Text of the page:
2. At today's meeting in Brussels , European Commissioners will discuss GMO policy, current applications for the import of GM food and feed and the national bans on GMOs in Austria , France , Greece and Italy .
3. Advice - In the matter of Coexistence, traceability and labeling of GMOs. K.P.E. Lasok QC and Rebecca Haynes, Monkton Chambers, 21 January 2005 available at 11am Monday 21 st March on
4. On 29 November 2004 Carwyn Jones, Assembly Agriculture Minister wrote to David Davies AM stating:
"The Welsh Assembly Government has continued to maintain its policy of taking the most restrictive approach to GM crop cultivation that is consistent with European and UK legislation. the Commission has been clear in its guidance on developing coexistence measures, that measures must be efficient, cost effective and proportionate to achieving the tolerance threshold - the measures should not go beyond what is necessary for staying within the statutory threshold (0.9%)"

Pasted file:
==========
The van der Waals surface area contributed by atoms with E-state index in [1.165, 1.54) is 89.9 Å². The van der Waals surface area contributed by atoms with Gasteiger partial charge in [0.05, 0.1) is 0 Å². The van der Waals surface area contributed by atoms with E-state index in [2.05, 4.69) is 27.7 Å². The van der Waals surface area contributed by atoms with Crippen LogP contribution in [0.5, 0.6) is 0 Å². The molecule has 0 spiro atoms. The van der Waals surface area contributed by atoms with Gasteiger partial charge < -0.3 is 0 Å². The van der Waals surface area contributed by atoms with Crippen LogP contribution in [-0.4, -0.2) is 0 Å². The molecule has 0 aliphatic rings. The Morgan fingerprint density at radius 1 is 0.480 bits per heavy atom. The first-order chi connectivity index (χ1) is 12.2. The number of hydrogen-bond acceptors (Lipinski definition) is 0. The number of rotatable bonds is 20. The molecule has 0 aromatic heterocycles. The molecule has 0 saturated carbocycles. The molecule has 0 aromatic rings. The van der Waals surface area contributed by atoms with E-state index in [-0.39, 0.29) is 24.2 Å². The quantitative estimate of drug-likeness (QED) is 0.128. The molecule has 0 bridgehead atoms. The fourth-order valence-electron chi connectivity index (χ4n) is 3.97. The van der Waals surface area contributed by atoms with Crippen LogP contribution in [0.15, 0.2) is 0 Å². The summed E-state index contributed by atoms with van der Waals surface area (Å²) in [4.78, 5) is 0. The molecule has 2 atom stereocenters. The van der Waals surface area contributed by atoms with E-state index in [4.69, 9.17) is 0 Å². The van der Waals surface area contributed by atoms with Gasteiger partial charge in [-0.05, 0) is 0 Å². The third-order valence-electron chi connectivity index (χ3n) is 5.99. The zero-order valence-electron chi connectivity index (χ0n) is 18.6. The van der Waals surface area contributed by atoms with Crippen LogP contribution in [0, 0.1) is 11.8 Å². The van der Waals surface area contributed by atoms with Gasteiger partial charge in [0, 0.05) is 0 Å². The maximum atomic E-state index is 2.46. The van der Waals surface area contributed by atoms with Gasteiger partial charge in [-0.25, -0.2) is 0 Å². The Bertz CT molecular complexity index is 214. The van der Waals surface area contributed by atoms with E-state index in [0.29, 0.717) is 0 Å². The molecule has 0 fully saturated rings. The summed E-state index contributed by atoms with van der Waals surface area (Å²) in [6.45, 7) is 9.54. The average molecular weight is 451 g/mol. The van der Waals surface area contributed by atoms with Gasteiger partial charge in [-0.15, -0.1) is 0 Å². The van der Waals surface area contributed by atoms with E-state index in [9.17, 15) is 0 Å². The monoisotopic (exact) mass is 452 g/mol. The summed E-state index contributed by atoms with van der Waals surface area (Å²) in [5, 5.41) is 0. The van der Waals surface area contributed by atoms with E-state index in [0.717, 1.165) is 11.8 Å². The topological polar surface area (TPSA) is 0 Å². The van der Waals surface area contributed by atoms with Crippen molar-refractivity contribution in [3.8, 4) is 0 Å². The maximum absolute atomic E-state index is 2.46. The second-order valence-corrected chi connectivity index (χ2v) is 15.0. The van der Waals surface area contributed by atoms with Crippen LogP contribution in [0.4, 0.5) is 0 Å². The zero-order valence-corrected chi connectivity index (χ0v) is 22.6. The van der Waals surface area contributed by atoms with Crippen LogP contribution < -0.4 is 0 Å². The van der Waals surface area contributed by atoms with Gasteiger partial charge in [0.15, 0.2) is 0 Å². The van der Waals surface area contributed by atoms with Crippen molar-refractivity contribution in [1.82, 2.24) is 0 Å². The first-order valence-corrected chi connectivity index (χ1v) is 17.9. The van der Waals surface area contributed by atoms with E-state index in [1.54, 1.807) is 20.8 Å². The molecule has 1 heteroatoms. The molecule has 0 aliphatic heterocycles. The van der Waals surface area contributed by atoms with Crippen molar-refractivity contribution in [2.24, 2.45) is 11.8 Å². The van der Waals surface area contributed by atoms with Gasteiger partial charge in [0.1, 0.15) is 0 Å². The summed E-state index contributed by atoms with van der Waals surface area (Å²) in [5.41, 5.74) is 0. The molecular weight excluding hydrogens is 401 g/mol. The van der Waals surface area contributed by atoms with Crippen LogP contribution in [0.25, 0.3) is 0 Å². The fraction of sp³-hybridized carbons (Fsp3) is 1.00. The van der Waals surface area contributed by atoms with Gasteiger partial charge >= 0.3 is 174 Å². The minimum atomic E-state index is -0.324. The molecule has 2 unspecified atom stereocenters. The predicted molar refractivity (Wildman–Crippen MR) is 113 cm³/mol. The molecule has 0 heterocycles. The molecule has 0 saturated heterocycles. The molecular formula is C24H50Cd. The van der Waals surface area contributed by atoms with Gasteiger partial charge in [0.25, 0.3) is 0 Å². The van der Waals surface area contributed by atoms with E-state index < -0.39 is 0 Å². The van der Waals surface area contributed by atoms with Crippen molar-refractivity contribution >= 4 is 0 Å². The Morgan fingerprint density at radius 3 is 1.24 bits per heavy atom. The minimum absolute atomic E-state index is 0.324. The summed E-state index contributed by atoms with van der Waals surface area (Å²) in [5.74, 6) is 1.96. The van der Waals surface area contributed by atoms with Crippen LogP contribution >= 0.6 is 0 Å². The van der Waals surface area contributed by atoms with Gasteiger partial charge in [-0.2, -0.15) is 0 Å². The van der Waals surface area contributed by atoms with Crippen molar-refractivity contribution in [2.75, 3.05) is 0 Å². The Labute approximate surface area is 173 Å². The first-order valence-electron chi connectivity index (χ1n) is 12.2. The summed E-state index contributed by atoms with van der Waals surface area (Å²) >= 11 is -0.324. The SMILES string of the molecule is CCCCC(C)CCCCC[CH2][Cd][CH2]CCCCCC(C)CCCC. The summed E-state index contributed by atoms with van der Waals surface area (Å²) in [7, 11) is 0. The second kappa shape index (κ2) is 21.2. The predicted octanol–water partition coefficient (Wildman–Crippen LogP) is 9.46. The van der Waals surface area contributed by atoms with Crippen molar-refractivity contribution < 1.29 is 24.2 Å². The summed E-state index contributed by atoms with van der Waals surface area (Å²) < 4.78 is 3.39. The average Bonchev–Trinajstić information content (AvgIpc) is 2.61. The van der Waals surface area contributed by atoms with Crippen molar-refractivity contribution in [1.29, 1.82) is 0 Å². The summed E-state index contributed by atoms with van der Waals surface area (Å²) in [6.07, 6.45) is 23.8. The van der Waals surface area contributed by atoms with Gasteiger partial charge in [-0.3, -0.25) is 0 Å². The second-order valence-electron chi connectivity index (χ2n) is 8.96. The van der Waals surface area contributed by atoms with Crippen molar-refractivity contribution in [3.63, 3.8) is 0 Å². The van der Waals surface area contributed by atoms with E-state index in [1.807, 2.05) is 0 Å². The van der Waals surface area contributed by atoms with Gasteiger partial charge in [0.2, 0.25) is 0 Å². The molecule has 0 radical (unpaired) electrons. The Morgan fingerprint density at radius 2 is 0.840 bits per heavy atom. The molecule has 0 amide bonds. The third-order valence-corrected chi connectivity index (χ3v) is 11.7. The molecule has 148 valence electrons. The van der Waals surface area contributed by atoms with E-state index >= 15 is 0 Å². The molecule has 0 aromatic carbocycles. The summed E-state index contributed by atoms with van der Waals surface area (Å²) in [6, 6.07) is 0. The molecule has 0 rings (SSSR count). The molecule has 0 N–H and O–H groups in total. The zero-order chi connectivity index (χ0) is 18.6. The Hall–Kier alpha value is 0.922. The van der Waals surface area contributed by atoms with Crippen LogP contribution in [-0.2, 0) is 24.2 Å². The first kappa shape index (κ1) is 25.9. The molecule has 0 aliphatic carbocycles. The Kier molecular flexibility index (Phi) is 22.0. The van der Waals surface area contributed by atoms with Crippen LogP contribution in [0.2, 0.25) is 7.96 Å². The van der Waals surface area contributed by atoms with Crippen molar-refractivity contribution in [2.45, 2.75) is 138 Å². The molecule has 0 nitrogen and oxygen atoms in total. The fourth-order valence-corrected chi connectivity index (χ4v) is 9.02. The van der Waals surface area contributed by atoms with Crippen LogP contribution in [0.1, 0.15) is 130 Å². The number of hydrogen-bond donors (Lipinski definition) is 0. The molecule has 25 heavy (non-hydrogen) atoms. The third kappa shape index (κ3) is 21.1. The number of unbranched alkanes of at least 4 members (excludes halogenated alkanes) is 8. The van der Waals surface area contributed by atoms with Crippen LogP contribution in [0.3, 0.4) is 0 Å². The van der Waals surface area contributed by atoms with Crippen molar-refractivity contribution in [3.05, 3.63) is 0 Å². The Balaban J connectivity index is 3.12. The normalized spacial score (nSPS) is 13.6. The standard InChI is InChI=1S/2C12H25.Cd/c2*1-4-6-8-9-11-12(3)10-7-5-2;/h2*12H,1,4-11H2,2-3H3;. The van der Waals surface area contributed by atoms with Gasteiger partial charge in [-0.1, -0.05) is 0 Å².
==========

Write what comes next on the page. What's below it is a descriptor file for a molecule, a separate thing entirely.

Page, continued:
Paul Lasok is one of the English Bar's most pre-eminent practitioners in
European Law, having practised in the field since 1979. His diverse European practice covers all manner of areas including, in particular: agriculture, trade law and environmental issues. Notably, he led the team for Greenpeace that successfully got the European Commission to examine the granting of aid to British Energy. This was a landmark case in the field of State aid and